This EP reminds me of the old saying, “You wait ages for a new Glacis EP and then two come by at once”. Or maybe that’s not such an old saying. Tohu Va Vohu was reviewed here last year as a digital release, but will see its physical release in 2013; 22.16.04 was released in the waning days of 2012 and is being reviewed here in the first month of the new year.
While Tohu Va Vohu, the soundtrack to an animated film, focused on modern composition, 22.16.04 falls between the fields of ambient and drone. Valuable guest appearances from Matthew Collings and Ed Hamilton expand the sonic field. The eleven minute closing piece, “In Dawns Mouth Lives The Pulsing Remains Of Hope”, bears a post-rock title and would seem at home on a Hammock album. After hearing so much of Euan McMeekan’s piano on the previous EP, it comes as a surprise to witness the extent to which the drones takes over; by the end the piano notes drift like the wreckage of a shattered boat on an angry sea. While the EP is meant to explore “the tension between instruments and technology”, the dominance of these drones spells a clear victory for technology.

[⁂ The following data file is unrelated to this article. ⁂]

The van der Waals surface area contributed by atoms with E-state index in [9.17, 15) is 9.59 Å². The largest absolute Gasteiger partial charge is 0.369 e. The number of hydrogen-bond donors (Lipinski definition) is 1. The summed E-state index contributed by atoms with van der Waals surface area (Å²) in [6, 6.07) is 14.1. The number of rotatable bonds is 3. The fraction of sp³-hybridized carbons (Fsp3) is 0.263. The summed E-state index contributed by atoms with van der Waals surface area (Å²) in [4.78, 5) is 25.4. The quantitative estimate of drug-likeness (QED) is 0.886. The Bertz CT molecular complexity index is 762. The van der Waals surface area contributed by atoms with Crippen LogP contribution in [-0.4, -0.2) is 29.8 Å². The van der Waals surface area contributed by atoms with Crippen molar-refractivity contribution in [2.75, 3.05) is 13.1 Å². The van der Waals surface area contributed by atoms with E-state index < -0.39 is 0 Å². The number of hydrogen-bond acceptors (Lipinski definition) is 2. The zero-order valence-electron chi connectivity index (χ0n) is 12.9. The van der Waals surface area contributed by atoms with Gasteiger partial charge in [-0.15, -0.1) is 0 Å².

On “May This Night Never See Morning”, the drones surge instead of stretching. A little more complexity in the piano would have been welcome; we already know that McMeekan can play (as he does on “Words Held Back Create a Restlessness”), and artists who play to their strengths typically succeed. This latter piece represents the artist at his most accomplished, as it blends the disciplines rather than setting them against each other. Tension may be appealing up to a certain point, but the resolution of tension carries an even greater appeal. An upcoming album recorded with Hamilton promises to investigate these themes in greater detail. (Richard Allen)